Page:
National Baseball Hall of Fame and Museum: Cooperstown, New York

This goes without saying. If you are a baseball fan, then you need to get to Cooperstown. Much like the Reds Hall of Fame and museum I am not going to be able to hit everything. I don’t think that I should anyway. This is a place that you must see for yourself. That being said here are a few of the highlights of the museum.
Right as you walk into the museum you are confronted with the statues of Ted Williams and Babe Ruth. Right away you know that you are in for a special time. You get to see lifesize statues of two of the best before you even pay. From what I have read these two statues are the most photographed items in the museum. I added to that number. I took some pictures on the way in, and then took some more on the way out. These two men are two of the bigger figures in the sport, and provide a great jumping off point to get you inside. From this point you will start your museum tour. The museum is open from 9 AM to 9 PM from Memorial Day weekend to Labor Day weekend, and from 9 AM to 5 PM the rest of the year. The admission is not too bad either. It is $16.50 for a day which is pretty good considering how long you can spend inside the museum.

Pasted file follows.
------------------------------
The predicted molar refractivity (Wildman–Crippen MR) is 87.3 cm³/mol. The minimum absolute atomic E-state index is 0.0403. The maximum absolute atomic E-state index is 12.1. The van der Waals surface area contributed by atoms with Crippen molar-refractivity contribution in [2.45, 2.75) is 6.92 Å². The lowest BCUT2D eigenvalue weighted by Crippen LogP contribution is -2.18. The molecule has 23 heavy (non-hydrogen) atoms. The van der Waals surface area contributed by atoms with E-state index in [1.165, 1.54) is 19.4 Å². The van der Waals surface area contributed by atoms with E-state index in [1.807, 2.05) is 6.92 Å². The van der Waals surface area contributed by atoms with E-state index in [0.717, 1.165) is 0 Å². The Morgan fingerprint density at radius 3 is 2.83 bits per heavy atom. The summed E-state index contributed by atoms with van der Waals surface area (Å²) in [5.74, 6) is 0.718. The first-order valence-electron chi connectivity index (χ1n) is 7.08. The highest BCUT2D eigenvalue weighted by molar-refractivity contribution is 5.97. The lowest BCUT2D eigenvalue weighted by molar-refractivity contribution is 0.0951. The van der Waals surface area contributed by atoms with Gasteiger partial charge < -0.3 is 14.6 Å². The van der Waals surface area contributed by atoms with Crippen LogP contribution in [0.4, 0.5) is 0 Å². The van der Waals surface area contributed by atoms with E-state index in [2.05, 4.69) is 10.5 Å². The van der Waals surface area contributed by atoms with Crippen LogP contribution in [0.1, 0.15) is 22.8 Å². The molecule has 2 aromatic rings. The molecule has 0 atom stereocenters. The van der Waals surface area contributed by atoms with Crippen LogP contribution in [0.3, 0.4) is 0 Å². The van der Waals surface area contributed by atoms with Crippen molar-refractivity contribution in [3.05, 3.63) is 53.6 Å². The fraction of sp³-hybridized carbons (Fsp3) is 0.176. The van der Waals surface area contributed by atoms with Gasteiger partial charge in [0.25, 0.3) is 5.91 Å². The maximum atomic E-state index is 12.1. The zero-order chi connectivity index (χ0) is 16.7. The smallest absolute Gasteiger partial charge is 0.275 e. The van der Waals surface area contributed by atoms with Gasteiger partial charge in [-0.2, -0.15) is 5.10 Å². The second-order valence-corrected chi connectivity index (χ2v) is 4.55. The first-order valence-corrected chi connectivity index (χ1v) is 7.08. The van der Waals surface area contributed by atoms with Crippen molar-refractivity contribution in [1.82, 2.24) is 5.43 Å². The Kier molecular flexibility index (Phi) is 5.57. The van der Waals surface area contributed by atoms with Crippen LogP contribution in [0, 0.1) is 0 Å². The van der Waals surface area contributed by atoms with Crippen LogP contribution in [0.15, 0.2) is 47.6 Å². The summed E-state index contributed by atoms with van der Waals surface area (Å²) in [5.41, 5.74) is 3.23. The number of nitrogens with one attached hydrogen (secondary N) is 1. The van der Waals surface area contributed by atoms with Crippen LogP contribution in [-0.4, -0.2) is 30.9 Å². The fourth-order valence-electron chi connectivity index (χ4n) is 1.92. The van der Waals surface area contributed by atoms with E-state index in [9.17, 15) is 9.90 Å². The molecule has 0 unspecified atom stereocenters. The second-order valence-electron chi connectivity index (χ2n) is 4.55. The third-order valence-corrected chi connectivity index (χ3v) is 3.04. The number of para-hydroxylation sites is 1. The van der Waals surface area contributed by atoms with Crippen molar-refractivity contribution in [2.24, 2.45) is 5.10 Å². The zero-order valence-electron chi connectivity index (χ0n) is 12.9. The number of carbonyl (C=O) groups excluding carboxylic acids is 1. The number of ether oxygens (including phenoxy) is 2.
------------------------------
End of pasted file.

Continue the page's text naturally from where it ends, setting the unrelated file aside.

The first thing that I would like to highlight inside the museum is the Grandstand Theater. The theater is made up to look like a ball park with the screen located behind the scoreboard. What makes the theater so special to me is that it had the old Comiskey scoreboard. Then as I looked around I realized that the room was painted up to look like you were looking at old Comiskey from the press box. This wasn’t the same color scheme to the stadium that I grew up with, but it was that stadium. They showed a short movie that I thought would get me pumped up to get into the museum, but all that I really thought that it did was waste 10 minutes that I could have been walking through the museum. It might be a great film, but I really wanted to get inside. I had no patience for movies at that point.